The term “power lunch” went out after the 80s along with awesome phrases like “gag me with a spoon,” but meeting for a meal with a potential client, investor, or business partner remains an excellent way to network and connect with folks who could help further your career. Breaking bread with another person creates a more intimate and casual connection and can foster positive bonds and good feelings.
But only if you handle it like a pro. Because sharing a meal also tends to reveal more about you and your habits, which makes you more vulnerable to doing something that will turn off the person you’re trying to woo. So it pays to prepare.
A lot of the same guidelines you should use when pitching an idea at someone’s office, apply to the business lunch as well, but the restaurant set-up does create some special considerations. How to navigate those considerations is what we’ll be talking about today.
Make the invitation. Before inviting someone to a business lunch, you want to make sure scheduling one is even necessary. While you may think that everyone enjoys a free meal, many folks, especially those in prominent positions, receive such invitations with great frequency, and they may 1) resent the intrusion on their time, and 2) be wary of someone trying to “buy” their favor. So always let them know that you’re willing to come see them at their office instead.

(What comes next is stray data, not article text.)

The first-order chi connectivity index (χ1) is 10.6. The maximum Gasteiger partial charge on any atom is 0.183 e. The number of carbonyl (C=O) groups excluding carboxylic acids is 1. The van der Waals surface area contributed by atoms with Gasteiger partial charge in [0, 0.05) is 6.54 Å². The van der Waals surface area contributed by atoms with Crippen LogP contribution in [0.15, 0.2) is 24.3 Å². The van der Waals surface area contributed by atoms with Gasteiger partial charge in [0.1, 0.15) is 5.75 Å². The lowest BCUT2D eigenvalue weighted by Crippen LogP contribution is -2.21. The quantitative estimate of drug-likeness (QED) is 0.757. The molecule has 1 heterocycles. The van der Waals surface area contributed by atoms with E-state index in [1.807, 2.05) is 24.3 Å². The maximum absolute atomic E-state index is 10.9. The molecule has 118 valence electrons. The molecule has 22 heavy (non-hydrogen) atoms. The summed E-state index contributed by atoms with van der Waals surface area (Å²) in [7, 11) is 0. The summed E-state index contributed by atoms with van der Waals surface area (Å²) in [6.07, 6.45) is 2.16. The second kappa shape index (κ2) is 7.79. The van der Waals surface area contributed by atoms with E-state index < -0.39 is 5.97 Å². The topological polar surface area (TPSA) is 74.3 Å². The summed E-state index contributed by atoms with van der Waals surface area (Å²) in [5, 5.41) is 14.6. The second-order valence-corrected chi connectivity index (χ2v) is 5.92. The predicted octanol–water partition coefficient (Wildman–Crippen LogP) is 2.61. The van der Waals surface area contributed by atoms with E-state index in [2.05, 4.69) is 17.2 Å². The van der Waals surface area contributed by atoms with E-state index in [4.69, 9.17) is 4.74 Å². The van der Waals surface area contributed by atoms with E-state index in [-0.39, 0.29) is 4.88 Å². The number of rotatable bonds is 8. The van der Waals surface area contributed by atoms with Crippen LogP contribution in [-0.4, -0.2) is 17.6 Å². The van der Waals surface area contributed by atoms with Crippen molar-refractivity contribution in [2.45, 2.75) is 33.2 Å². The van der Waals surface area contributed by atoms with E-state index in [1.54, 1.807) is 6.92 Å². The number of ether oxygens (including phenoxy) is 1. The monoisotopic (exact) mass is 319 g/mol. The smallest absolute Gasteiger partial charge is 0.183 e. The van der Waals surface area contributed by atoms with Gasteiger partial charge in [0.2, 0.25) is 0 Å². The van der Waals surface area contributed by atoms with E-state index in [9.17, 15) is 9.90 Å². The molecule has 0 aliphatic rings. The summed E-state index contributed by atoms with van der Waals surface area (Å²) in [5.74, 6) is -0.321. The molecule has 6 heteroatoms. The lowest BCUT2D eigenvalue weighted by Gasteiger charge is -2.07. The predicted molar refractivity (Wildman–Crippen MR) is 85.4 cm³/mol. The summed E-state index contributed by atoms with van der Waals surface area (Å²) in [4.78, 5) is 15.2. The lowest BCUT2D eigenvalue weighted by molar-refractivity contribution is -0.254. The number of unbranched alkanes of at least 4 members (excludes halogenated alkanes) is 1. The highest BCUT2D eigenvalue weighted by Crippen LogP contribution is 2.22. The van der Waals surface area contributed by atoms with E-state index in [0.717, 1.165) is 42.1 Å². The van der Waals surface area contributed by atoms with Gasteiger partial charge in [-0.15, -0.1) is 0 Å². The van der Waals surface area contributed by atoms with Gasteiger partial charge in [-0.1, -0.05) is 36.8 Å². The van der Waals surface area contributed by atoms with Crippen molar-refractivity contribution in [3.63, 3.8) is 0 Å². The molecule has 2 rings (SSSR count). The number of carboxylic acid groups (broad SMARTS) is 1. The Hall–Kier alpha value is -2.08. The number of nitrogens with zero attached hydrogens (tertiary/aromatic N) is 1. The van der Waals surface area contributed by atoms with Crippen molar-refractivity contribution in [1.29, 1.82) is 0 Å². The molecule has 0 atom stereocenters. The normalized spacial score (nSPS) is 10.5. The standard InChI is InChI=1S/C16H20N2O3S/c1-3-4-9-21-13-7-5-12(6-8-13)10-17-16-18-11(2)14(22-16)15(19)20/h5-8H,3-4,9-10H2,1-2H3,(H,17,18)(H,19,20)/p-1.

A good invitation can be worded in a number of ways but should include the following three criteria:
- Clearly states the purpose of the meeting. Never make it seem as if you want to take the person to lunch to thank him for something or simply as a social get-together, only to surprise him with a business pitch once the Southwestern egg rolls have arrived.
- Establishes your role as host. Your invitation is also your first opportunity to establish your role as host (whoever does the inviting is the host), and doing so can make awkward wrangling over the check down the road less likely. So always word your invitation in a way that makes it clear that lunch is on you. You can say, “I’ll take you to lunch,” or “Please let Conoco buy us lunch,” or “Be my guest for lunch.” But avoid phrases that sound like the lunch could be a Dutch treat such as, “Let’s have lunch.”
- Makes it easy for the person to graciously decline. Don’t make him sweat how to let you down easy and force him into lying about how all his lunch openings are booked for the next 6 months.
A good invitation goes something like this: “I would love to get together with you to talk about x, y, and z. May I come by to see you sometime? Or, better still, could you spare the time in what I know is a very busy schedule to let me take you to lunch?”